Exhibit A: iPods.A� Every year or so, Apple does 2 things: 1. They sell more iPods than the year before, and 2. they change the iPod lineup.A� They just can’t seem to leave a good thing alone!A� Don’t they realize that people get confused with too many options?A� Don’t they realize that they are eating into their own sales?A� Don’t they realize that people who just bought iPods last week are all mad now?A� Of course they know, and yet they do the same thing every year.A� What I have come to realize is that Apple really hates failure (you can see this in every product they make), and yet, what they seem to hate even more is their success.A� They are never impressed with themselves or their products.A� The iPod is the single most popular music device in the history of man, and yet they attack it like a competitor.A� They have never been afraid to change a form factor, or discontinue a line, even when it was still selling.A� They are ruthless, toward their own products.
Exhibit B: Apple TV.A� This is a rare case of an Apple failure, or at least the closest they come to it.A� I’m sure they didn’t lose money on the device, but it wasn’t a smash hit like everything else they do.A� In fact, for many companies, this “failure” would be a flagship product.A� But the criticism always circled around what it “could” be.A� In fact, we’ll see that this is a very common criticism of Apple.A� They always leave the users wanting more, which is marketing speak for “this would have been really great if only it had (fill in the blank).”A� So what does Apple do?A� They cut even more features!A� The new Apple TV has no hard drive, fewer ports and a smaller footprint.A� It’s half the device it used to be.A� This is the exact opposite of what critics thought it should be.A� But let’s consider Apple’s reasoning here.A� Most of the changes came right out of actual user experience.A� They looked at how real people used the device in their real homes.A� The reduction was a trimming away of the unnecessary, like a sculptor removing only what doesn’t belong.A� Now, it’s easier to grasp what it does, and much less complicated to use.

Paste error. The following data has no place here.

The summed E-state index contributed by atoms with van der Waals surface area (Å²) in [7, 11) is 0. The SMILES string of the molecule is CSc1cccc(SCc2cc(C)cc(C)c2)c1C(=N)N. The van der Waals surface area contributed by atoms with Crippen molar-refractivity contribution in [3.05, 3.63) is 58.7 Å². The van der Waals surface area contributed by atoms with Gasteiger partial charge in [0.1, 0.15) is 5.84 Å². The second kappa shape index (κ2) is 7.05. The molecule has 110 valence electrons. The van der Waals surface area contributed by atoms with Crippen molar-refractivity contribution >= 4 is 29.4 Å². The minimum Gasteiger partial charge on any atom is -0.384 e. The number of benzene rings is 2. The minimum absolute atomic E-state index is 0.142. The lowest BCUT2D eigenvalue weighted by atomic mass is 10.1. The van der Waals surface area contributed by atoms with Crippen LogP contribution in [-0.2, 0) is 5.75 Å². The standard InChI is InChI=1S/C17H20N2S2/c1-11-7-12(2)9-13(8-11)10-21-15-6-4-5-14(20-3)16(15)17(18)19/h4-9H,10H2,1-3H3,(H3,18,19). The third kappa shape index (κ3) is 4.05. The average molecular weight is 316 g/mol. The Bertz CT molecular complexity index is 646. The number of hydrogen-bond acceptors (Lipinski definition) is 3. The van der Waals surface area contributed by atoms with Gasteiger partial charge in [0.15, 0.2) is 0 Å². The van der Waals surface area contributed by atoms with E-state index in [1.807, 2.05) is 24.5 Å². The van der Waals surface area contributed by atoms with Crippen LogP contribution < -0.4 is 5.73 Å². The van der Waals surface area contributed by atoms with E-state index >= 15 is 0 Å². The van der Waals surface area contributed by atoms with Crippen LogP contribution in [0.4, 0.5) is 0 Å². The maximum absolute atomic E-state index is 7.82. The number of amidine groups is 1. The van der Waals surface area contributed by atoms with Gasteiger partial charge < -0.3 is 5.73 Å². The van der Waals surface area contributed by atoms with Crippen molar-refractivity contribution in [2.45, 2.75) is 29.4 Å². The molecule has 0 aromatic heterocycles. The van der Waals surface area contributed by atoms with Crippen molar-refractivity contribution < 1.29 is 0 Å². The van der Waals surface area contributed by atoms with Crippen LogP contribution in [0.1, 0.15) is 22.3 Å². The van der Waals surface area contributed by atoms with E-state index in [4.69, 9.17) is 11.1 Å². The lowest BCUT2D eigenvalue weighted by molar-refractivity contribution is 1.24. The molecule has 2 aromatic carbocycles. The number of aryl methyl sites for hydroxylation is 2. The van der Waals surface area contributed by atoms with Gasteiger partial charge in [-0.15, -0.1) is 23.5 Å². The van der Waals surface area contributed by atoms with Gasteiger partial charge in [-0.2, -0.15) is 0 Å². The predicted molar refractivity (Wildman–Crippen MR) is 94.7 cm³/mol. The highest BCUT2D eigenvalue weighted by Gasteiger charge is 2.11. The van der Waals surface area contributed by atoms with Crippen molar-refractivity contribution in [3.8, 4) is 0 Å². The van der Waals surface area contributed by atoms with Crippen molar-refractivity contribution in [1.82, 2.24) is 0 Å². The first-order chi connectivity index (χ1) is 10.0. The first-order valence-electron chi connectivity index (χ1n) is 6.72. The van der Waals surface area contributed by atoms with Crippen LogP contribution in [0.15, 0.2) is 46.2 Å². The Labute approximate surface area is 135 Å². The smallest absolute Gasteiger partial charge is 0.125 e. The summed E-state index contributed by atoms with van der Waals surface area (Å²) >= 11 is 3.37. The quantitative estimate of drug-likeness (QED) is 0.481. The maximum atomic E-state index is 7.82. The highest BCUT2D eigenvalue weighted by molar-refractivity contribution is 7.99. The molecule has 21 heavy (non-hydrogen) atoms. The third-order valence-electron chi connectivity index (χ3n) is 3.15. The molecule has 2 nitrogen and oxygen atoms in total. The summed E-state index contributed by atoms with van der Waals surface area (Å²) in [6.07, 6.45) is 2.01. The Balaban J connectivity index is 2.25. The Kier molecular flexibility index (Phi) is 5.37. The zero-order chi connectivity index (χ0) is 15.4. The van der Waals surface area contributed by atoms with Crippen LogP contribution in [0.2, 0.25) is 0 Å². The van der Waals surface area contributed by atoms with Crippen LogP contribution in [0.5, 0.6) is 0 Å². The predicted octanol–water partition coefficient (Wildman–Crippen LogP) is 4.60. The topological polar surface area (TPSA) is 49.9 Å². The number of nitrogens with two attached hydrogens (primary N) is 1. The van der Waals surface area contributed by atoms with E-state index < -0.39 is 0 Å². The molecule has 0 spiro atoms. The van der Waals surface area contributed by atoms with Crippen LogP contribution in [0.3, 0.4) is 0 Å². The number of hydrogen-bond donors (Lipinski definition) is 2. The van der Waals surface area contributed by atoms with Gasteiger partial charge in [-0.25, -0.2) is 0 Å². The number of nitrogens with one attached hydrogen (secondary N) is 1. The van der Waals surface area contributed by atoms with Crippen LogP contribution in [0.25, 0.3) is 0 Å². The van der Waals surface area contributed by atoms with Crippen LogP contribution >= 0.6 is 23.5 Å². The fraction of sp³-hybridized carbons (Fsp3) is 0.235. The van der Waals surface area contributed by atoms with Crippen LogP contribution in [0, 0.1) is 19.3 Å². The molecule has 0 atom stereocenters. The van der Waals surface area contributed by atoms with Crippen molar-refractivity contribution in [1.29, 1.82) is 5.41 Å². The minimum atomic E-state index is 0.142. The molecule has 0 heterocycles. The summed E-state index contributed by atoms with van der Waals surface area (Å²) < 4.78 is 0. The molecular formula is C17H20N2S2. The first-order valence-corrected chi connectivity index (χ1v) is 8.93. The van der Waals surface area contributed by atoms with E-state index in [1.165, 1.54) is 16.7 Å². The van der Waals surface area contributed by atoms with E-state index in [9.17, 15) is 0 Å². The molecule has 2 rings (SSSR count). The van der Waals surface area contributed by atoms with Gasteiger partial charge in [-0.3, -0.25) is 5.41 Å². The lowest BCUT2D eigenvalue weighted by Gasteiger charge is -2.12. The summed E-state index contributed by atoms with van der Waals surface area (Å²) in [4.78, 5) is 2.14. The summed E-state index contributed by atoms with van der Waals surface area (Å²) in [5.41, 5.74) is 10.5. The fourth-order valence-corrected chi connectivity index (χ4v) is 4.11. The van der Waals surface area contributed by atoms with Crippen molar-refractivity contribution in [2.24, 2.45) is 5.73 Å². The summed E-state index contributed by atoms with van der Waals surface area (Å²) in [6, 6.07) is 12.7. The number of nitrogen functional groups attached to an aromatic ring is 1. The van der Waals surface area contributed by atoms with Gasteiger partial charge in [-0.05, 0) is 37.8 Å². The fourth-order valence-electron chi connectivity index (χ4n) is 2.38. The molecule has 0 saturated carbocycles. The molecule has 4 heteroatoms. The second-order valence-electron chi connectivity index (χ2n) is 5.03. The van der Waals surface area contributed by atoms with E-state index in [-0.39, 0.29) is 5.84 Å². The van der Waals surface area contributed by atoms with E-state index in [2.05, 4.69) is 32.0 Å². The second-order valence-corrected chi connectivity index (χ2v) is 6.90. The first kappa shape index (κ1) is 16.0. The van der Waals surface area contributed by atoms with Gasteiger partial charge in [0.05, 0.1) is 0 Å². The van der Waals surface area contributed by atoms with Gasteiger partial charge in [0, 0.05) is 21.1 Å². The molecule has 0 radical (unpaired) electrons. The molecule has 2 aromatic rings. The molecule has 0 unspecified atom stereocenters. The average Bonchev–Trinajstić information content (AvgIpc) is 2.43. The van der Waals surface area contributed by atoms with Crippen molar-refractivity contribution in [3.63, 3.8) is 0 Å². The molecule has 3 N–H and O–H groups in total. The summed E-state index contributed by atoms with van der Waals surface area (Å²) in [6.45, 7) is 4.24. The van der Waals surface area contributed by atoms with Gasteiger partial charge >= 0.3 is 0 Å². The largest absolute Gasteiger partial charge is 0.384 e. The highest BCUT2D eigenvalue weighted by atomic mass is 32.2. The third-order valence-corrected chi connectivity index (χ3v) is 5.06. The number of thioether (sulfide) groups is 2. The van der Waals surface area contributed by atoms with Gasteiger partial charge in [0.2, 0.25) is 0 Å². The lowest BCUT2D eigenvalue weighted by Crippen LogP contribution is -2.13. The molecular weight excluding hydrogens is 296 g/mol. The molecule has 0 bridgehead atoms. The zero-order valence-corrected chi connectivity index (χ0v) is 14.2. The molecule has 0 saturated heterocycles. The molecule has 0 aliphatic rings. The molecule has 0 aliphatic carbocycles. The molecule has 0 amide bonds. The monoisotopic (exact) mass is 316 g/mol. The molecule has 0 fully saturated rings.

This is the point: could Apple have taken Apple TV to the “next level” and put even more ports on it, increased storage, improved integration to content networks?A� Could they have made it a hub for all your content?A� Could they have made it slice and dice your veggies?A� Of course they could have!A� That’s what is so great about Apple.A� They absolutely could have built a device that would satisfy the most tech-savvy geeks out they DIDN’T!A� And what’s the reason?A� Because regular people don’t want that.A� Regular people get confused by too many features, and good design bears the fruit of usability, not capability.A� The reason they take so much criticism over what their products “could” do, is that they make products that simply “do” what they promise, in the simplest way.
This, in a nutshell, is the humility of Apple. They are willing to take the heat from critics, to play the part of the bully, and continue to make products that could be so much more than they are, in exchange for the loyalty and gratitude of their customers.A� Critics are a loud minority, but they are serving at least one good service.A� By creating this heightened perception, and doing it with such vitriol and vigor, when a new customer actually uses an Apple product, the response is unexpected delight, which is the recipe for success.